And then there’s Johnny Flynn. It looks to me, that alongside his modern folk musical career, Mr Flynn does pretty much whatever he likes when it comes to acting. Serendipity, and latterly extreme admiration, has meant I have seen most every performance Mr Flynn has committed to the stage. His Curtis in Edward Hall’s intelligent take on Taming of the Shrew for Propellor, Lee in the West End Jerusalem, the Globe Richard III and Twelfth Night (again alongside Mark Rylance), Bruce Norris’s The Low Road at the Royal Court and as, (the not dissimilar to Pascal), Mooney in McDonagn’s masterpiece Hangmen. Like Jessie, even when surrounded by outstanding actors, he shines. And he just oozes charm. Vagabond, itinerant, drifter, rake, roue, mountebank, inveigler, Take your pick. He was born to play them right down to the straggly beard. You can smell him in Beast from the back of the cinema.

Put these two together and it is mesmerising. No need for any over the top theatrical flammery and no need to suspend any disbelief when it comes to romance. It is a wonder the two of them take even a few hours to get it on such is the intensity, and depth, of the passion they portray. You root for them, a latter day Bonny and Clyde, as they stick two fingers up to family and conformity even as their malignancy is revealed. Oh, and as if that wasn’t enough, across a string of excellent supporting performance, Geraldine James as haughty Mum Hilary is superb, oppressively trying to control Moll, in part because she fears her. A word too for Trystan Gravelle as oleaginous Cliff, the police officer looking at the murders and failed wooer of Moll.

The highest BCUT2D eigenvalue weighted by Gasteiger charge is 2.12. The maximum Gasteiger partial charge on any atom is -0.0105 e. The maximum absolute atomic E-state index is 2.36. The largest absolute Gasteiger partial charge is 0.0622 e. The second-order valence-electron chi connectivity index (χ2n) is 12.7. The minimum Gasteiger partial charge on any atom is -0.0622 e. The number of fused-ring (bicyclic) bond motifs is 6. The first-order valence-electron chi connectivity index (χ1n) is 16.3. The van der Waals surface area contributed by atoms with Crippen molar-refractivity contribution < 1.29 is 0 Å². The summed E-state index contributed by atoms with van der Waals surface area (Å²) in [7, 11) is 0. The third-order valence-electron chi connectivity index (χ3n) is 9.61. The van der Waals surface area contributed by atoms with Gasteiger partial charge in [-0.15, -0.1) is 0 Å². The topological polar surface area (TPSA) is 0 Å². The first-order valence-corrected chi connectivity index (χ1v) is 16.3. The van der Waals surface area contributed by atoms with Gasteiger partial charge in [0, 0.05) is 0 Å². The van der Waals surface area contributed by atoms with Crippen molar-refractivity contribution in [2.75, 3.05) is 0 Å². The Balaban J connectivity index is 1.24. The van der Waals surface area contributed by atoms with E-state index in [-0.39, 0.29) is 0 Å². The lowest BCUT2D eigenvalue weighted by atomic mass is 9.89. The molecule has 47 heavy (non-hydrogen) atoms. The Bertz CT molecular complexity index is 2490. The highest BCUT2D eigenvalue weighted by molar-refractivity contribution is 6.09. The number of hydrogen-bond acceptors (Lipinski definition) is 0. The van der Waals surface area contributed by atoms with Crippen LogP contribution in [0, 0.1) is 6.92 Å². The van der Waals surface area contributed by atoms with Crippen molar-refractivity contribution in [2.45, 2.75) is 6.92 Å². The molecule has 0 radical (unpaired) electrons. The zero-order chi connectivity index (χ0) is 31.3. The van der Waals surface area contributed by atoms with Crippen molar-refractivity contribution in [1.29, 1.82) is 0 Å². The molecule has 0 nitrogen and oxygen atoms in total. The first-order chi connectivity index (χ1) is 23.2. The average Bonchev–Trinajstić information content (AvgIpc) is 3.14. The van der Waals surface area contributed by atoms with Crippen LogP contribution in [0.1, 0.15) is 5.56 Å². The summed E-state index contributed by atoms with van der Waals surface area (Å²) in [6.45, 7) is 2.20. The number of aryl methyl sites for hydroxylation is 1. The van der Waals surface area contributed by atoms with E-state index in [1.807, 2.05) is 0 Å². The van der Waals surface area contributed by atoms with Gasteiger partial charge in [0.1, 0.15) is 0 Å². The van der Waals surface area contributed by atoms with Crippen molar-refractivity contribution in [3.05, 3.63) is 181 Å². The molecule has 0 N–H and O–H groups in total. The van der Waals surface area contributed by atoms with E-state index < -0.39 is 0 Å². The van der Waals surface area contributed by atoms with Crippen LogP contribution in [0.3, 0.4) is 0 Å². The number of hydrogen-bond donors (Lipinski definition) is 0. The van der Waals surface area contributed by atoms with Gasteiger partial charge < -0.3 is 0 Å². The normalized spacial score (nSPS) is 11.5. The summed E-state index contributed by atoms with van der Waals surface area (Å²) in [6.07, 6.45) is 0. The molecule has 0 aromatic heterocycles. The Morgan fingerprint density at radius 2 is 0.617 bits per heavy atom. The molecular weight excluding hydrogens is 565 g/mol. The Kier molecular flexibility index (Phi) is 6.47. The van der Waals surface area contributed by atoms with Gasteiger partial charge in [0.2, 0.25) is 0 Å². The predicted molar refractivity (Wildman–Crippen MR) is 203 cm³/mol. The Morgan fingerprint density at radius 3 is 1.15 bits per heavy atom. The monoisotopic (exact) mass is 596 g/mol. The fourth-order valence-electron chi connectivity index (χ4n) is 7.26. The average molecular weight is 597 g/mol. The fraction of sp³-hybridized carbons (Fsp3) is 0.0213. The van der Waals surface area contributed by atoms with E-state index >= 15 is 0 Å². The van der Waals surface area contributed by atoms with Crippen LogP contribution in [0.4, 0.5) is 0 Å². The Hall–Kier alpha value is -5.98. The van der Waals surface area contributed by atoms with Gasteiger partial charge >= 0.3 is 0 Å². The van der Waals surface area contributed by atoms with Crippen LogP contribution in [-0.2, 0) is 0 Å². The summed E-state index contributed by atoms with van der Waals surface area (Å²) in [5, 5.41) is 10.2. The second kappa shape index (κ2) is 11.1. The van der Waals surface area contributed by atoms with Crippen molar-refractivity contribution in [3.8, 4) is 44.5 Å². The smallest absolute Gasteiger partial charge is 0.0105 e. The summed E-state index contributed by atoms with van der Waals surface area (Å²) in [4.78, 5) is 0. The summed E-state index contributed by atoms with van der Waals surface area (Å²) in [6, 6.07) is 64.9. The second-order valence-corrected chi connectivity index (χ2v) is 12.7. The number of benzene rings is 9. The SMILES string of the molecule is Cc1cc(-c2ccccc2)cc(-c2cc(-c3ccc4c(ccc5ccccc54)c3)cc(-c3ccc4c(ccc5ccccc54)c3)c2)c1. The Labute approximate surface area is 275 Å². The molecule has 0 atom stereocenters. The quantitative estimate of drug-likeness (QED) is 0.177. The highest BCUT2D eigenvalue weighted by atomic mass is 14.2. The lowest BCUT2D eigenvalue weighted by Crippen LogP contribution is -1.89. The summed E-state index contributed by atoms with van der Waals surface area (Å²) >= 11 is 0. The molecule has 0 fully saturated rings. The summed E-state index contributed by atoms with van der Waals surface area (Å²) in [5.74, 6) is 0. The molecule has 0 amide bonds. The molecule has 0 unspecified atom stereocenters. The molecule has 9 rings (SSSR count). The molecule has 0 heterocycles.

I know this is going to sound daft but the best comparison I can make is to Hitchcock. The call back to timeless fables, the slight air of oneiric unreality, (Moll even has a couple of living nightmares), the psychological insight, the mauling of hypocrisy, the intensity of performance and, obviously, the mastery of suspense. No funny business from the camera, though there are some banally beautifully composed interiors and exteriors from cinematographer Benjamin Kracun, in full natural light belying the darkness at the heart of the plot, but certainly the same way with plot and story.